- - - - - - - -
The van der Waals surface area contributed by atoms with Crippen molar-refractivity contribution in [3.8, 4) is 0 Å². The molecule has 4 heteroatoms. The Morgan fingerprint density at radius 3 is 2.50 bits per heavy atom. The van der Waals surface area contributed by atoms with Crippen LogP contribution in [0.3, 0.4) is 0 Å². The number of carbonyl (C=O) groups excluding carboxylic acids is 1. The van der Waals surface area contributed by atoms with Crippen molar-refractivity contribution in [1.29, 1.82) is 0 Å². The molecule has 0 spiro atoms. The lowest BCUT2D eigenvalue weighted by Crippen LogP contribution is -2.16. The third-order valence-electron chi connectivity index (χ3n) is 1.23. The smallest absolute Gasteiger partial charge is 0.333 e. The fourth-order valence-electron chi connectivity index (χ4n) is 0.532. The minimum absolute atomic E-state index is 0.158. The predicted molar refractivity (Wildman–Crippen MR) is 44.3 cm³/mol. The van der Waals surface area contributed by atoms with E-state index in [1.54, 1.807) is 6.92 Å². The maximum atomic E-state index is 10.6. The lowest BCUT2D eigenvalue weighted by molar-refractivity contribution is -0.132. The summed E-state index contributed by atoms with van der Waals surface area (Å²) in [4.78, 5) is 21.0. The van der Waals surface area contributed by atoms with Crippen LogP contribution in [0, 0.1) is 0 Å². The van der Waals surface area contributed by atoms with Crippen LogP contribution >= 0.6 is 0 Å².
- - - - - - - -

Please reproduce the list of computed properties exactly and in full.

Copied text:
The van der Waals surface area contributed by atoms with Crippen molar-refractivity contribution in [3.8, 4) is 0 Å². The molecule has 4 heteroatoms. The Morgan fingerprint density at radius 3 is 2.50 bits per heavy atom. The van der Waals surface area contributed by atoms with Crippen LogP contribution in [0.3, 0.4) is 0 Å². The number of carbonyl (C=O) groups excluding carboxylic acids is 1. The van der Waals surface area contributed by atoms with Crippen molar-refractivity contribution in [1.29, 1.82) is 0 Å². The molecule has 0 spiro atoms. The lowest BCUT2D eigenvalue weighted by Crippen LogP contribution is -2.16. The third-order valence-electron chi connectivity index (χ3n) is 1.23. The smallest absolute Gasteiger partial charge is 0.333 e. The fourth-order valence-electron chi connectivity index (χ4n) is 0.532. The minimum absolute atomic E-state index is 0.158. The predicted molar refractivity (Wildman–Crippen MR) is 44.3 cm³/mol. The van der Waals surface area contributed by atoms with E-state index in [1.54, 1.807) is 6.92 Å². The maximum atomic E-state index is 10.6. The lowest BCUT2D eigenvalue weighted by molar-refractivity contribution is -0.132. The summed E-state index contributed by atoms with van der Waals surface area (Å²) in [4.78, 5) is 21.0. The van der Waals surface area contributed by atoms with Crippen LogP contribution in [0, 0.1) is 0 Å². The van der Waals surface area contributed by atoms with Crippen LogP contribution >= 0.6 is 0 Å².